These high-impact films were among 20 entries from nine countries in the Lincoln Center’s Latinbeat 2005 Festival.

Sergio Bianchi’s Quanto Vale Ou É Por Quilo? (What Is It Worth?) is at once caustic satire, striking realism and literal theatre of cruelty. Shuttling between historical periods, it deals with the era of slavery and contemporary racism in Brazil. A black man, abused when he was rented out, is examined by his outraged owner solely to ascertain property damage. A black woman wears a grotesque iron face mask as the voiceover explains that this was necessary to keep slaves from drinking which led to stealing. A pregnant runaway is caught by a bounty hunter who returns her to the “master,” the man who apparently raped her. The film emphasizes that runaway slave hunters were themselves from oppressed classes, seduced by the high pay to take on unsavory work. Drawing a parallel, the actor who plays the hunter also plays a contemporary black man trapped in menial jobs who becomes a hired killer for rich, often respectable clients.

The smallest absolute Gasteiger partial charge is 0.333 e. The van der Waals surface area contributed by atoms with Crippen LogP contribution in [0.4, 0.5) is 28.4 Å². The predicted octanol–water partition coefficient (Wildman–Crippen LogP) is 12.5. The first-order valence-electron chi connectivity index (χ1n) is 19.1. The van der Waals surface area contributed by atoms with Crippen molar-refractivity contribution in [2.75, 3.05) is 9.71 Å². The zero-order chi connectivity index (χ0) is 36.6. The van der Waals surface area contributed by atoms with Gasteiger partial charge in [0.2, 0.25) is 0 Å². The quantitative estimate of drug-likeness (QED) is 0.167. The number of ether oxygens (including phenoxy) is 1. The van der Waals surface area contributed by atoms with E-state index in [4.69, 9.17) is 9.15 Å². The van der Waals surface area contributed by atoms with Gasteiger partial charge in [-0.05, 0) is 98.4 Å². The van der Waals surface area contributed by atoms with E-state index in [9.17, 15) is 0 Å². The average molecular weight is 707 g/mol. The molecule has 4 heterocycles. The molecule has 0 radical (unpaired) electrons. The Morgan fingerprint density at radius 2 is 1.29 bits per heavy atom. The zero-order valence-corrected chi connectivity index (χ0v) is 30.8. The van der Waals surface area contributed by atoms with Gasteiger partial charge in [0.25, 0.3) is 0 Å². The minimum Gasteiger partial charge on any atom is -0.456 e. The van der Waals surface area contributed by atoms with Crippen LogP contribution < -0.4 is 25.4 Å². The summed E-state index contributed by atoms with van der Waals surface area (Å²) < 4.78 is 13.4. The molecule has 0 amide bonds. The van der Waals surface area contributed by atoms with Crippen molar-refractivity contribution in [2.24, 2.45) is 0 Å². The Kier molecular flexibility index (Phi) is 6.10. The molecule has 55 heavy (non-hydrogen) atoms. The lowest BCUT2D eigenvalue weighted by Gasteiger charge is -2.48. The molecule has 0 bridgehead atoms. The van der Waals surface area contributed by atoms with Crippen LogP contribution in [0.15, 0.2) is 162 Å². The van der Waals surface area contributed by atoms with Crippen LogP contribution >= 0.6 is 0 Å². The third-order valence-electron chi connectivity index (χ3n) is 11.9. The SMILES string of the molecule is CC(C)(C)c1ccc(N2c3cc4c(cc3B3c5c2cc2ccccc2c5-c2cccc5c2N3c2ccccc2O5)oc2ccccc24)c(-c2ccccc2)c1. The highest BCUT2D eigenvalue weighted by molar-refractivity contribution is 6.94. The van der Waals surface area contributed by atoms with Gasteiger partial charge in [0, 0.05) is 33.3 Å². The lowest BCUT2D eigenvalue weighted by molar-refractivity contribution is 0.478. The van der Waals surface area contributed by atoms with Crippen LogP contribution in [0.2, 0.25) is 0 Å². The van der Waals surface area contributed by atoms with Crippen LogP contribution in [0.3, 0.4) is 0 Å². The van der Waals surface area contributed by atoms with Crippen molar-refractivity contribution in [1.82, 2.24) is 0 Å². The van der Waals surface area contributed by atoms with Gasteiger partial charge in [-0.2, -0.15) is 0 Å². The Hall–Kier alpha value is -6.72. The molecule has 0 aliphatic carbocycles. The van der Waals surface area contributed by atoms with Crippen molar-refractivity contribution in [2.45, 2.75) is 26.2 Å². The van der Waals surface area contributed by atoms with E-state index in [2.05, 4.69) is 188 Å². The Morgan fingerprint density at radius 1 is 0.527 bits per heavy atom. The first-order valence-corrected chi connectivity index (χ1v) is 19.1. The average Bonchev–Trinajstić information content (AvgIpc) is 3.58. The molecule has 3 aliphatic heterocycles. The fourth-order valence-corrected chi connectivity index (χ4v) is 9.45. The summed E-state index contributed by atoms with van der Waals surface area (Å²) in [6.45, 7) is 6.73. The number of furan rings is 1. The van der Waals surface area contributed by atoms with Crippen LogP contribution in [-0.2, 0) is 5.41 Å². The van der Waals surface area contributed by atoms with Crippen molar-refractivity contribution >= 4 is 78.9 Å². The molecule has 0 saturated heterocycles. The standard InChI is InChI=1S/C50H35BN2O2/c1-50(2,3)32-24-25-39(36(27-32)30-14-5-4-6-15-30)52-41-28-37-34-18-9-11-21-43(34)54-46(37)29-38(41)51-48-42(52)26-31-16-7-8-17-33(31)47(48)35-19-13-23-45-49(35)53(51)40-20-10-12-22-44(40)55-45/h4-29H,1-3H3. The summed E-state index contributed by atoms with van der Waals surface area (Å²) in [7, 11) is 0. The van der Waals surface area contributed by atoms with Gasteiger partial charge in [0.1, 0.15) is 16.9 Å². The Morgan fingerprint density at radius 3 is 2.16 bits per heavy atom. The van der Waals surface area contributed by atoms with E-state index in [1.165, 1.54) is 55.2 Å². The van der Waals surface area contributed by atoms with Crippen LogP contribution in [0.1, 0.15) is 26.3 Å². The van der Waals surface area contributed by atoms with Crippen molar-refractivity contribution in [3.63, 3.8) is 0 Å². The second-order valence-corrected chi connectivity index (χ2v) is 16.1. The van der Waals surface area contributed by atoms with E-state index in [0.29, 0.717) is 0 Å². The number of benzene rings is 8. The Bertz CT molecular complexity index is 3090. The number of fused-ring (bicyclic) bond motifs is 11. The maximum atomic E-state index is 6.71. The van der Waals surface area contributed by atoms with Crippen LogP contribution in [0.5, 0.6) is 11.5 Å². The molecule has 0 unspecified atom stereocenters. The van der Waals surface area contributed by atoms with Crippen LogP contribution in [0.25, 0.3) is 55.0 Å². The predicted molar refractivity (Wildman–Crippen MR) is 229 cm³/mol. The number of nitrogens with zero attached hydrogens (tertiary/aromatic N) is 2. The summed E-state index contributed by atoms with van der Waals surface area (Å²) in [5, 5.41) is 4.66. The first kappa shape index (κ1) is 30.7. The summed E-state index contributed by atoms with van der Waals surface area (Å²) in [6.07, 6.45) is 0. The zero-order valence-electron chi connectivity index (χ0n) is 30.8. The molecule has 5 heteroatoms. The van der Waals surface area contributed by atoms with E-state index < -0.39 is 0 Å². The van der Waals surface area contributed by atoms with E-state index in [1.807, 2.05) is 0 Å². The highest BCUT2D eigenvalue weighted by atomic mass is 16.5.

Alex Bowen’s 2004 Mi Mejor Enemigo (My Best Enemy) is a satirical haiku about the absurdity of war, here a 1978 conflict between Chile and Argentina. Enemy patrols get lost on the pampas, a stone’s throw from each other’s foxhole. Cold, hungry and bored, they develop a warm relationship around competitive national pastimes and feasting on a sheep. Each side has its stiffnecked patriot. Ultimately, outside circumstances intervene, reintroducing suspicion and fear. The film juxtaposes the insignificance of a few armed men on a vast wintry plain, its dramatically shifting sky reflecting the human circumstances.

The 2005 documentary El Inmortal (The Immortal) by Mercedes Moncada-Rodriguez, focuses on the ravages of war suffered by one family in Nicaragua. Two young brothers are kidnapped from their village by the Contras, with their 15-year-old sister following to look after them. Fear drives the boys into visiting mayhem on “the enemy” while the sister is passed around sexually. Another sister sees her husband tortured to death and one brother’s twin joins the Sandinistas. The movie is filmed as if on a perpetually cloudy, almost queasy day. Interspersed among powerful interviews of surviving family members telling how their lives were forever changed, an ominous evangelical bus, El Inmortal, winds its way through Nicaragua – hawking salvation to people who have experienced unspeakable suffering.